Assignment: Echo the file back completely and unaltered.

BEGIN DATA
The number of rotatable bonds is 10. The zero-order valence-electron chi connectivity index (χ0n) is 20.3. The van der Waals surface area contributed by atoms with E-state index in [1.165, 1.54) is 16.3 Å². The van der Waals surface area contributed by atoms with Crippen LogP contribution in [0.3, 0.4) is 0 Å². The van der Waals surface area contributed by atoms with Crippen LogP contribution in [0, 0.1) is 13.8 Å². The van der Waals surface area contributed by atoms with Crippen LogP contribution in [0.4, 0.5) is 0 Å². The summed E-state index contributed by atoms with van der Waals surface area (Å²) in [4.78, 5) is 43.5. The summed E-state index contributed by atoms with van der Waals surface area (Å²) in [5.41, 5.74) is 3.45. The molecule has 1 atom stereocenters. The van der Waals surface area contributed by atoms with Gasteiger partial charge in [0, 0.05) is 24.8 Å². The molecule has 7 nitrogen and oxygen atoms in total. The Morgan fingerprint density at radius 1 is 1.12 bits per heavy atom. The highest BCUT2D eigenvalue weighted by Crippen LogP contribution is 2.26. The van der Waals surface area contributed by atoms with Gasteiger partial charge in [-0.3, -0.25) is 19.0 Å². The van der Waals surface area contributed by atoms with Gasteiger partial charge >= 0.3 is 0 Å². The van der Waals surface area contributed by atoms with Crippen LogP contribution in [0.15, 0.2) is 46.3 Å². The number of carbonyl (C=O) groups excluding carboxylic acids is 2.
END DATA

The number of rotatable bonds is 10. The zero-order valence-electron chi connectivity index (χ0n) is 20.3. The van der Waals surface area contributed by atoms with E-state index in [1.165, 1.54) is 16.3 Å². The van der Waals surface area contributed by atoms with Crippen LogP contribution in [0.3, 0.4) is 0 Å². The van der Waals surface area contributed by atoms with Crippen LogP contribution in [0, 0.1) is 13.8 Å². The van der Waals surface area contributed by atoms with Crippen LogP contribution in [0.4, 0.5) is 0 Å². The summed E-state index contributed by atoms with van der Waals surface area (Å²) in [4.78, 5) is 43.5. The summed E-state index contributed by atoms with van der Waals surface area (Å²) in [5.41, 5.74) is 3.45. The molecule has 1 atom stereocenters. The van der Waals surface area contributed by atoms with Gasteiger partial charge in [0, 0.05) is 24.8 Å². The molecule has 7 nitrogen and oxygen atoms in total. The Morgan fingerprint density at radius 1 is 1.12 bits per heavy atom. The highest BCUT2D eigenvalue weighted by Crippen LogP contribution is 2.26. The van der Waals surface area contributed by atoms with Gasteiger partial charge in [-0.3, -0.25) is 19.0 Å². The van der Waals surface area contributed by atoms with Gasteiger partial charge >= 0.3 is 0 Å². The van der Waals surface area contributed by atoms with Crippen LogP contribution in [0.15, 0.2) is 46.3 Å². The number of carbonyl (C=O) groups excluding carboxylic acids is 2.